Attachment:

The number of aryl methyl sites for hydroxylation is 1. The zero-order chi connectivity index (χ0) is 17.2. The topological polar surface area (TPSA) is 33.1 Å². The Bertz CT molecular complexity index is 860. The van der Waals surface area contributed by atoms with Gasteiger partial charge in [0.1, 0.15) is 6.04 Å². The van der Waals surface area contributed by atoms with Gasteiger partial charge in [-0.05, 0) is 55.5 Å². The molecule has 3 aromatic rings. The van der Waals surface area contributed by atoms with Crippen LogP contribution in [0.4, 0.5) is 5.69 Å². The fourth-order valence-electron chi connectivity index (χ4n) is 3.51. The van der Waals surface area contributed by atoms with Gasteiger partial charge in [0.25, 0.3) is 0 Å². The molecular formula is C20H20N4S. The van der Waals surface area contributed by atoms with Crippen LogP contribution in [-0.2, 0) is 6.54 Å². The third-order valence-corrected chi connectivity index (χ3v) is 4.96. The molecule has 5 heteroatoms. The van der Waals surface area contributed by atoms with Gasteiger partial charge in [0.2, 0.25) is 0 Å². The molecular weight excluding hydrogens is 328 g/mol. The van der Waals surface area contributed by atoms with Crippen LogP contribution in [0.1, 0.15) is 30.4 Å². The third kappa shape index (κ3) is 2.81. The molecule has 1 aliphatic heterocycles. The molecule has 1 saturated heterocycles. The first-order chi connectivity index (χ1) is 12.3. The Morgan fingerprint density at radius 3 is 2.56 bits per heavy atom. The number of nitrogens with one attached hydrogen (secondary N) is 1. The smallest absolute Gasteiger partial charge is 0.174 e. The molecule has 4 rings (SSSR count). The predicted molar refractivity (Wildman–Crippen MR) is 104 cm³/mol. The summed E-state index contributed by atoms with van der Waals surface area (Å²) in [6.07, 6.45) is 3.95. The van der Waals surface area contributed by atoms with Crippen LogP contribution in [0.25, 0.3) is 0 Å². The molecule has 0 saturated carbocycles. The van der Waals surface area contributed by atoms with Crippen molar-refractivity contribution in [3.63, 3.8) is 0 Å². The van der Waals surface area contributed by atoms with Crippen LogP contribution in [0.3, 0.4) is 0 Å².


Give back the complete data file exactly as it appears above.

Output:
The number of aryl methyl sites for hydroxylation is 1. The zero-order chi connectivity index (χ0) is 17.2. The topological polar surface area (TPSA) is 33.1 Å². The Bertz CT molecular complexity index is 860. The van der Waals surface area contributed by atoms with Gasteiger partial charge in [0.1, 0.15) is 6.04 Å². The van der Waals surface area contributed by atoms with Gasteiger partial charge in [-0.05, 0) is 55.5 Å². The molecule has 3 aromatic rings. The van der Waals surface area contributed by atoms with Crippen LogP contribution in [0.4, 0.5) is 5.69 Å². The fourth-order valence-electron chi connectivity index (χ4n) is 3.51. The van der Waals surface area contributed by atoms with Gasteiger partial charge in [0.25, 0.3) is 0 Å². The molecular formula is C20H20N4S. The van der Waals surface area contributed by atoms with Crippen LogP contribution in [-0.2, 0) is 6.54 Å². The third-order valence-corrected chi connectivity index (χ3v) is 4.96. The molecule has 5 heteroatoms. The van der Waals surface area contributed by atoms with Gasteiger partial charge in [0.2, 0.25) is 0 Å². The molecular weight excluding hydrogens is 328 g/mol. The van der Waals surface area contributed by atoms with Crippen LogP contribution in [0.1, 0.15) is 30.4 Å². The third kappa shape index (κ3) is 2.81. The molecule has 1 aliphatic heterocycles. The molecule has 1 saturated heterocycles. The first-order chi connectivity index (χ1) is 12.3. The Morgan fingerprint density at radius 3 is 2.56 bits per heavy atom. The number of nitrogens with one attached hydrogen (secondary N) is 1. The smallest absolute Gasteiger partial charge is 0.174 e. The molecule has 4 rings (SSSR count). The predicted molar refractivity (Wildman–Crippen MR) is 104 cm³/mol. The summed E-state index contributed by atoms with van der Waals surface area (Å²) in [6.07, 6.45) is 3.95. The van der Waals surface area contributed by atoms with Crippen LogP contribution in [0.25, 0.3) is 0 Å². The molecule has 0 saturated carbocycles. The van der Waals surface area contributed by atoms with Crippen molar-refractivity contribution in [3.63, 3.8) is 0 Å². The van der Waals surface area contributed by atoms with Crippen LogP contribution in [0.3, 0.4) is 0 Å².